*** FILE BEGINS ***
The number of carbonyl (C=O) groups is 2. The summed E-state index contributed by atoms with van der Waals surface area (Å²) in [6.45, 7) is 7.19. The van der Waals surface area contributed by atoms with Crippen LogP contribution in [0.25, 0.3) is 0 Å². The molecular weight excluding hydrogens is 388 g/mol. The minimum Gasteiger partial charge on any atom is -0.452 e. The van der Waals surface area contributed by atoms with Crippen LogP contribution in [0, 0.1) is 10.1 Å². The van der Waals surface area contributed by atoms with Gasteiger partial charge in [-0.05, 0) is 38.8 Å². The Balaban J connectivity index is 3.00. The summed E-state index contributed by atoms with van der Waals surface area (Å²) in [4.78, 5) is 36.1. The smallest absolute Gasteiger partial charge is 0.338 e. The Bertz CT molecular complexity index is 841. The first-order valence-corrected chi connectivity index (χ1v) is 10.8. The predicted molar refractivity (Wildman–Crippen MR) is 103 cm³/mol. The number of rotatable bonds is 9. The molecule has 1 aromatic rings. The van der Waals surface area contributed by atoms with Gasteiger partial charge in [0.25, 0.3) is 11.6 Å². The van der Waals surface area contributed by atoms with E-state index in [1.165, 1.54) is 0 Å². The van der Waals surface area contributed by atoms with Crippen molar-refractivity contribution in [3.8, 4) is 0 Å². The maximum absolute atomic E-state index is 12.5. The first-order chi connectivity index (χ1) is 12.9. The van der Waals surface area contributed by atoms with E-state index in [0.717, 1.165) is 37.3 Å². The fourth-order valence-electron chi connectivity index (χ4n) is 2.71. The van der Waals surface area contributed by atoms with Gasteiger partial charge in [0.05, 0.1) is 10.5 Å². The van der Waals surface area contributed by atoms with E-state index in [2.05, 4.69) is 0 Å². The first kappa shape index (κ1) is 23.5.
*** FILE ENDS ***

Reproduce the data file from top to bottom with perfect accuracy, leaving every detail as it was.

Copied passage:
The number of carbonyl (C=O) groups is 2. The summed E-state index contributed by atoms with van der Waals surface area (Å²) in [6.45, 7) is 7.19. The van der Waals surface area contributed by atoms with Crippen LogP contribution in [0.25, 0.3) is 0 Å². The molecular weight excluding hydrogens is 388 g/mol. The minimum Gasteiger partial charge on any atom is -0.452 e. The van der Waals surface area contributed by atoms with Crippen LogP contribution in [0, 0.1) is 10.1 Å². The van der Waals surface area contributed by atoms with Gasteiger partial charge in [-0.05, 0) is 38.8 Å². The Balaban J connectivity index is 3.00. The summed E-state index contributed by atoms with van der Waals surface area (Å²) in [4.78, 5) is 36.1. The smallest absolute Gasteiger partial charge is 0.338 e. The Bertz CT molecular complexity index is 841. The first-order valence-corrected chi connectivity index (χ1v) is 10.8. The predicted molar refractivity (Wildman–Crippen MR) is 103 cm³/mol. The number of rotatable bonds is 9. The molecule has 1 aromatic rings. The van der Waals surface area contributed by atoms with Gasteiger partial charge in [0.25, 0.3) is 11.6 Å². The van der Waals surface area contributed by atoms with E-state index in [1.165, 1.54) is 0 Å². The van der Waals surface area contributed by atoms with Crippen molar-refractivity contribution in [3.8, 4) is 0 Å². The maximum absolute atomic E-state index is 12.5. The first-order chi connectivity index (χ1) is 12.9. The van der Waals surface area contributed by atoms with E-state index in [0.717, 1.165) is 37.3 Å². The fourth-order valence-electron chi connectivity index (χ4n) is 2.71. The van der Waals surface area contributed by atoms with Gasteiger partial charge in [0.05, 0.1) is 10.5 Å². The van der Waals surface area contributed by atoms with E-state index in [2.05, 4.69) is 0 Å². The first kappa shape index (κ1) is 23.5.